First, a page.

Tales from Summer Break

Summer Break. Those two words have held different meanings for me. As a kid, that meant I could play from morning until dark, and only go inside for food or a bathroom break. As a teenager, that meant sleeping until 1:00, then finally deciding to get a job. As an adult, working in the corporate world, it meant sweating in office wear, and wishing I was one of those teachers who has the summers off.

Well, I’m one of those teachers who has the summer off. Except, that I don’t. It is all my fault. I over book myself with things I love to do. Because, God forbid, I sit still-just for a moment.

I am teaching drama camp at my elementary school. I am also directing Macbeth (for kids) at our local theater. I am taking three electives in grad school, so that I can finally finish the degree.

Drama camp. Within one week, we write a play, learn it, and perform it. Well, the play-writing part is my favorite. Our Gods vs. Monsters play includes a slow motion volleyball tournament to the Rocky soundtrack, Zeus getting miffed at Poseidon for posting cat videos on his INSTAGREEK wall, and a sinister Barbie who is the root of all of the evil in the world, thus inadvertently creating an alliance between the Gods and Monsters. My friend, and drama partner-in-crime (Shannon) decided it would be fun to have the kids mouth the words to Wilson Phillips’ hit song, Hold On. Our inspiration?

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Makes perfect sense, right?

Macbeth Jr. Some may say that things have gone a bit far, but no one stopped me. My friends just keep encouraging my errant behavior. So the kids wanted to have a Star Wars theme. There is a light-saber fight. Lady Macbeth  wears the Princess Leia buns, and she has a full-on tantrum, on the floor, in a tiara and prom dress, when Macbeth begins to waver in his decision to kill King Duncan. The witches play cards, knit, play Sorry, have mini lady Macbeth Barbies (with mini Lady Macbeth tiaras) watch when Duncan becomes a ghost (who, by the way, is wearing a sheet with the eyes cut out). There are narrators who have morphed into the Godfather and his sidekicks. Somehow, the Godfather makes sense in Macbeth. We are Family is the curtain call music. I stopped there-I promise.

Young Adult Literature Class. I have to read 24 books by July 11th. I love to read, but somehow now that someone is telling me to, I am having a difficult time sitting still. I get up and vacuum. Sit down and read. Get up and organize the garage. Sit down and read. Get up and have a snack. Sit down and read. Run on the tread mill. Sit down and read. This is another eye-opening moment for me, since I have spent the last eleven years telling kids to read, with good intentions. But the pressure-oh the pressure!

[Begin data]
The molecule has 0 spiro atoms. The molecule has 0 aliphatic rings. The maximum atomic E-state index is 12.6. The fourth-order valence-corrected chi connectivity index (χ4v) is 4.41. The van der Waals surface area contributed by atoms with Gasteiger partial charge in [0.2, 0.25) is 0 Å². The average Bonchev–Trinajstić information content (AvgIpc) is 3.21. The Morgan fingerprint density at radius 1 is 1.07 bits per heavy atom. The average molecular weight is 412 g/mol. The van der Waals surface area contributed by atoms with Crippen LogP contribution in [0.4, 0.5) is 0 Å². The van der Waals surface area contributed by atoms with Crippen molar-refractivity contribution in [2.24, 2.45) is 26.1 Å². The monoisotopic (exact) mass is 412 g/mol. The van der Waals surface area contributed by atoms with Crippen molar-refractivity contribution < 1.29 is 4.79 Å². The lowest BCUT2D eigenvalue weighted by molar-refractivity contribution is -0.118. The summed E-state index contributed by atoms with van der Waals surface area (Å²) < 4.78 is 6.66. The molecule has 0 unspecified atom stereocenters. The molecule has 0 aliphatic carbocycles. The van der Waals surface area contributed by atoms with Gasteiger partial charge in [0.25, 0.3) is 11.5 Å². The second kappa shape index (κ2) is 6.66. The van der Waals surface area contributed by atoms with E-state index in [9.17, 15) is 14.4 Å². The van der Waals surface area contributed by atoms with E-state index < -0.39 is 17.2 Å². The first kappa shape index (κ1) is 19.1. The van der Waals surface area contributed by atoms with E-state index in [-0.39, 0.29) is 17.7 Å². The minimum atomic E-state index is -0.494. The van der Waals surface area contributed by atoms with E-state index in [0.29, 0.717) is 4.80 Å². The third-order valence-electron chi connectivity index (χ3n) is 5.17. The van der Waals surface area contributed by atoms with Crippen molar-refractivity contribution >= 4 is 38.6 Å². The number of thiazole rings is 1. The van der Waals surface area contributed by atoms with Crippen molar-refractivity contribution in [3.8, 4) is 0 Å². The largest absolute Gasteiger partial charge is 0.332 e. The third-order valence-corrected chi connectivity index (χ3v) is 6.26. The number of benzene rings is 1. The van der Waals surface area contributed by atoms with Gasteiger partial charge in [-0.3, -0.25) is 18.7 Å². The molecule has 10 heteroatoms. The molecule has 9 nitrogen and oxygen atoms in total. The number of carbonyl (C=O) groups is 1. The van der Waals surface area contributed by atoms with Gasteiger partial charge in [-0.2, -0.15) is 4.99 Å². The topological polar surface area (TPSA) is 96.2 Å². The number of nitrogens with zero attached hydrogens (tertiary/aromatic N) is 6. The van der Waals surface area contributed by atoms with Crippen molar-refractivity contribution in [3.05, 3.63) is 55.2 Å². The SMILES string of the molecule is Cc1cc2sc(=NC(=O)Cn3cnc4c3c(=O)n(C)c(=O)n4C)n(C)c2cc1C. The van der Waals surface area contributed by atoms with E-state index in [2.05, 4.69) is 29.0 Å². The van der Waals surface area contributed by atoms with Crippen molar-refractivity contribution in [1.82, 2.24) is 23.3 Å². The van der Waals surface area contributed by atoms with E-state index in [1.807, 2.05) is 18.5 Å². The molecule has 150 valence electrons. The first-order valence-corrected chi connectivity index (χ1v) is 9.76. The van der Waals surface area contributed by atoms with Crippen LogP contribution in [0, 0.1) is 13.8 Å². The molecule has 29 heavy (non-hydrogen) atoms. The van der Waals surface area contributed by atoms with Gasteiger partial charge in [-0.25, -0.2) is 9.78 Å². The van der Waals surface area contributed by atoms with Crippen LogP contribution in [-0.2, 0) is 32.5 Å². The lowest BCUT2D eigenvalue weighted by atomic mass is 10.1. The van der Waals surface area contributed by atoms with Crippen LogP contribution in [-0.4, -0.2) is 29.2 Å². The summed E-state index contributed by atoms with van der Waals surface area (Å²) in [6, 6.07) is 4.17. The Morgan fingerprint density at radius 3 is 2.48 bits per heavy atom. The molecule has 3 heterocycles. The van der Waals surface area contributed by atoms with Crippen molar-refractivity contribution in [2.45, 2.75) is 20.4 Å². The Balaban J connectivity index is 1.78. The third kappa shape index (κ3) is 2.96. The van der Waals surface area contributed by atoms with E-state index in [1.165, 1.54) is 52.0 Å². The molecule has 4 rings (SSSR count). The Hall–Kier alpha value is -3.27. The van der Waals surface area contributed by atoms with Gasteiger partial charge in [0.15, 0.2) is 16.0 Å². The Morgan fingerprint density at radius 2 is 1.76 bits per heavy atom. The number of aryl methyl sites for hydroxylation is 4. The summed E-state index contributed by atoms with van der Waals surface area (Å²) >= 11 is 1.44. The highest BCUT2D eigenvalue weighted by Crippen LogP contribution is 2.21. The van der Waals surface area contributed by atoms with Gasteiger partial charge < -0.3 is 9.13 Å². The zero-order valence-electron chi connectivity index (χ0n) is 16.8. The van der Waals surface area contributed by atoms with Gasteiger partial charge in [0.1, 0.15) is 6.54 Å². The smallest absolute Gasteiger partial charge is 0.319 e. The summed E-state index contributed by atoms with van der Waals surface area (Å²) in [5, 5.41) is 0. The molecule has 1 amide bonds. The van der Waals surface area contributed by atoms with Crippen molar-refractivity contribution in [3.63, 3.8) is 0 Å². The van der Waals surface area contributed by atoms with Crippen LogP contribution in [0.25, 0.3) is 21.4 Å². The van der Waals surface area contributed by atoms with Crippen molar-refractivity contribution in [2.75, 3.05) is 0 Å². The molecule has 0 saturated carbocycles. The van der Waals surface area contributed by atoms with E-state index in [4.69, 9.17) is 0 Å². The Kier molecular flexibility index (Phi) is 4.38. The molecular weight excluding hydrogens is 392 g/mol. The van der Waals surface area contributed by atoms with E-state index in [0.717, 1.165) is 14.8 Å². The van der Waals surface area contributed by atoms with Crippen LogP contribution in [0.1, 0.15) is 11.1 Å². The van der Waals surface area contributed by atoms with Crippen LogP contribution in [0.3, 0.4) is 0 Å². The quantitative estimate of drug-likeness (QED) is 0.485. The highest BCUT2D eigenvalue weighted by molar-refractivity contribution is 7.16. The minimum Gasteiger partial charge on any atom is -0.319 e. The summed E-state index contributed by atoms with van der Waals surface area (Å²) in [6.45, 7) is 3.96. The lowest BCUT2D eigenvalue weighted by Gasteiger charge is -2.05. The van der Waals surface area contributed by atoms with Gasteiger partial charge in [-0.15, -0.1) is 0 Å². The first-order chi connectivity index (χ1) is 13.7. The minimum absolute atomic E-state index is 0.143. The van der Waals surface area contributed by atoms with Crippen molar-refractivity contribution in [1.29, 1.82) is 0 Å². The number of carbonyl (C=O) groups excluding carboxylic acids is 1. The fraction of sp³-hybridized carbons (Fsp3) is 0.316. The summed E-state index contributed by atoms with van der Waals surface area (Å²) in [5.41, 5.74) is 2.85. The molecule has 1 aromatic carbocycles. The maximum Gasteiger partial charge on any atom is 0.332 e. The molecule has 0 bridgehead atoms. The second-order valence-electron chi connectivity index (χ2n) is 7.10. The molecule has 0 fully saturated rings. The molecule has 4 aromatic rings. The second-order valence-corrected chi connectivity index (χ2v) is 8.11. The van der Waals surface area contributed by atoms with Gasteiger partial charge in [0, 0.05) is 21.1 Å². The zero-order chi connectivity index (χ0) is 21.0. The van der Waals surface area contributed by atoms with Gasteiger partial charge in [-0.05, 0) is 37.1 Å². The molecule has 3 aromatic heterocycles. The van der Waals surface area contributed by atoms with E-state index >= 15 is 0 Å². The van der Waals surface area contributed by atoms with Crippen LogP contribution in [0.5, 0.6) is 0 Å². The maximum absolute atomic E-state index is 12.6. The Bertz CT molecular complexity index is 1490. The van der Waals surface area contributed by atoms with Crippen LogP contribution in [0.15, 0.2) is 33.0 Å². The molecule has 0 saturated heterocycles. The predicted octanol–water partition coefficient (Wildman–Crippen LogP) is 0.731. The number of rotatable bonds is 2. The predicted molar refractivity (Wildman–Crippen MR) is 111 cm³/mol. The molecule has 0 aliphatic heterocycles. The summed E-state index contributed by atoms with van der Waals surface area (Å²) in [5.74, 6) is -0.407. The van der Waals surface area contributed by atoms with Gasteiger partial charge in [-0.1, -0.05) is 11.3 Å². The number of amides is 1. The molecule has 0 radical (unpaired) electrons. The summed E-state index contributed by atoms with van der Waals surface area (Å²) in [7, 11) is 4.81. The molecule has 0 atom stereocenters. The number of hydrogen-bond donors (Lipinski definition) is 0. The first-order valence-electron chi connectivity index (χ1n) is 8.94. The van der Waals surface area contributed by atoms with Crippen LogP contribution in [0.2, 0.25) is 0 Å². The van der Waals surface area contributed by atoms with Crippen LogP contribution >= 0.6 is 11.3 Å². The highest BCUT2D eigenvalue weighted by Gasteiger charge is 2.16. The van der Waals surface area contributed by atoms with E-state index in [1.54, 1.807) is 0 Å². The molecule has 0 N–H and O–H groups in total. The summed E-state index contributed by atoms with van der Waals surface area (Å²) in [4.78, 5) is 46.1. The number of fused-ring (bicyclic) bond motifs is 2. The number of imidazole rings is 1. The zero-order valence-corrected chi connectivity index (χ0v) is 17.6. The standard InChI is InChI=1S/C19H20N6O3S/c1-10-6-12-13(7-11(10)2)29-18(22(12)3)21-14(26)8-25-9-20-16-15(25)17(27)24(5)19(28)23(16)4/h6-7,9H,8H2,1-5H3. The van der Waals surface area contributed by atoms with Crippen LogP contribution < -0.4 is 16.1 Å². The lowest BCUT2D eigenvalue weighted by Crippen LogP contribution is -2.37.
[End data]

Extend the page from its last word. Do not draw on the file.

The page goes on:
Physical Science for Teachers. This is a great class, but I am the only non-science specialist elementary teacher in the class. On the first day of class, I just happened to be wearing my DRAMA CLUB shirt. I couldn’t have been more out of my element. Spoutings of ions, surface tension, and Newton’s laws pelted me. One classmate had a physics book handy for reference. I went to my happy place.

Environmental Science. Okay. This is one of the weirdest classes I have ever taken. Our professor is an entomologist. He is particularly interested in the mating habits of bugs. Did you know that some people have pet cockoaches….and they name them? We only have ONE written assignment for the class. We have to CONVINCE our professor that we read a book and visited a landfill and a water treatment plant. If I were in high school, I might feign my way through. But, somehow-I believe he would know. Then there is the inevitable guilt that would follow. So, I will drag my younger daughter a landfill next week. This jaunt will be under the guise of a ‘fun summer field trip’.

This summer also brings bitter-sweet feelings about the passing of time, and of the way a life can swiftly change and become something entirely different.

In a few weeks, my daughter will be moving on and going away to college. There will be a new silence in the house. Her unfilled space will be palpable. I’ll miss her irrational rants, and her incessant foraging in my closet. I’ll miss her odd obsession with baking cupcakes. It was five minutes ago when she was three years old, wearing a princess costume, and holding a magic wand.

So, as my summer passes, like the tesseract, I’ll attempt to see what is in front of me, and enjoy what I can-even if it is in a landfill.

K

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